Maybe this is an indication that I have an alarmingly shortening attention span, but when I look back at the films of 2015 I gravitate toward individual scenes and moments. For example, Spy probably isn’t one of the best movies of the year, but I remember how hard I laughed when Melissa McCarthy tossed that bad guy over the second floor railing and then found the sight of his dead body so unnerving she projectile vomited straight onto it. Sometimes a film will be full of those kinds of scenes which completely connect with you or simply make you laugh. Other times those wonderful moments will be in scarce supply and the movie won’t necessarily add up to much. But, hey, you’ll always have the one thrilling action scene, good laugh or ingenious scare.
Or maybe I’m just stalling right now because, sadly, I can’t really do a proper “Best Movies of 2015” list since (for a variety of reasons) I’ve yet to see Mad Max: Fury Road, Straight Outta Compton, Spotlight, Steve Jobs, Spectre, Carol, The Danish Girl, The Hateful Eight, The Revenant, Concussion and Room. For the year, I get a big fat “incomplete,” but among the 2015 movies I have seen these are 4 of the moments which stuck with me:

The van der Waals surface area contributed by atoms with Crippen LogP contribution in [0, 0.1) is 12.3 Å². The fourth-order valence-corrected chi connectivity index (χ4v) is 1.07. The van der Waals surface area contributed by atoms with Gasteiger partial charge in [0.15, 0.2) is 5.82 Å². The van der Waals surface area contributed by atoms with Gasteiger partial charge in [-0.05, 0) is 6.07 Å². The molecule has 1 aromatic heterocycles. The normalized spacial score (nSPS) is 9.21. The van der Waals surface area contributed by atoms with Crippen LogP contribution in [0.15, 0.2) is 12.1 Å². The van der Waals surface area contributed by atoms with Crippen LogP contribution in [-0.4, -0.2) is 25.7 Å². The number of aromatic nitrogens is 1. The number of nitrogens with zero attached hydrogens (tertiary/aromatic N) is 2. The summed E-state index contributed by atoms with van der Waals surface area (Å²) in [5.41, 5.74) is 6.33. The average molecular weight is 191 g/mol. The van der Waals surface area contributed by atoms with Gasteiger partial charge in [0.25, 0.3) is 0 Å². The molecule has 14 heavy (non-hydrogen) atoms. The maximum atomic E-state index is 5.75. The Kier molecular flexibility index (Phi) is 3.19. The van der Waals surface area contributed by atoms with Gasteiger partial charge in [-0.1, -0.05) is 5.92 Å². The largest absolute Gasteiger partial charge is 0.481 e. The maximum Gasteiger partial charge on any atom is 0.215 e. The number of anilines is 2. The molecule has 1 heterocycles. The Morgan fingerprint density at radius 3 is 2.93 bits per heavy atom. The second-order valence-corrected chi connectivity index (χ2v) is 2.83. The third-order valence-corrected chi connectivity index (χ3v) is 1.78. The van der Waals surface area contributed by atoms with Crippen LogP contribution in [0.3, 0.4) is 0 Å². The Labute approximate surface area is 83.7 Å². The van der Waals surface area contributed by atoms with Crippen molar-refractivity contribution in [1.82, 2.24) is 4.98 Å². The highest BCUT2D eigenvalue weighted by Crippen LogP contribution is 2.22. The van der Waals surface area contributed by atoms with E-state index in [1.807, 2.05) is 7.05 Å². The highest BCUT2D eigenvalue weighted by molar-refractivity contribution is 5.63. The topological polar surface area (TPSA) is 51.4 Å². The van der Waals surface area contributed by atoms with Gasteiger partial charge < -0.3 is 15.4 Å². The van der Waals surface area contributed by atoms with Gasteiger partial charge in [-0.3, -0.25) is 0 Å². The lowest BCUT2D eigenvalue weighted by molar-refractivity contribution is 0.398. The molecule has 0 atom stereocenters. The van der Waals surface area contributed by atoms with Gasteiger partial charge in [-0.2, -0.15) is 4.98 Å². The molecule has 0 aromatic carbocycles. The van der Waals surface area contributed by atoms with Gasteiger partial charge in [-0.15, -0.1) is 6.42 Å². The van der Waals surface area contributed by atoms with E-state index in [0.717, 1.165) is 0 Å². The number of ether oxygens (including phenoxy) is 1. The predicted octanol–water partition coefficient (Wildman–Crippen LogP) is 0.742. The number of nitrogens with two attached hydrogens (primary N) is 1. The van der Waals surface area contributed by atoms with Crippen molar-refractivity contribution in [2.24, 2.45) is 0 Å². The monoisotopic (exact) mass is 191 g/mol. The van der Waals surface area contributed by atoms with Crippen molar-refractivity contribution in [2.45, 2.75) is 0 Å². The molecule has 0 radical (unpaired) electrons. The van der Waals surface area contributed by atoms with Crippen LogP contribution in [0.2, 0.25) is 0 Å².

(The Standard Courtesy Spoiler Warning)
1. Kingsman: The Secret Service
I wanted to love Kingsman: The Secret Service, Matthew Vaughn’s spy genre spoof, but there is a sophomoric tone and quality to the humor which I found off-putting, and the moment Colin Firth died is when the thing which was anchoring me to the story floated away. It happens over halfway into the movie immediately after Firth’s proper British gentlemen who just so happens to be a deadly spy is manipulated by Samuel L. Jackson’s rage device to demolish all the mind-controlled parishioners in a hate group church in Kentucky. It is the second sequence in the film to play the “Look! It’s Colin Firth, Mr. Jane Austin, kicking some serious arse!” card, and while the novelty is not as fresh the second time around the ingenuity of the film-making is undeniable. According to ComicBookMovie, the scene was shot over 7 days, and featured around 130 actors, including 20 stunt men, 30 special actors and 70-80 extras. It’s all done to appear as if it’s one continuous shot, with the camera getting into places we wouldn’t normally see in a fight scene:
Although I walked away from Kingsman ultimately concluding “That movie wasn’t really meant for me” I couldn’t deny the following: that scene in the church was pretty remarkable.
2. Jurassic World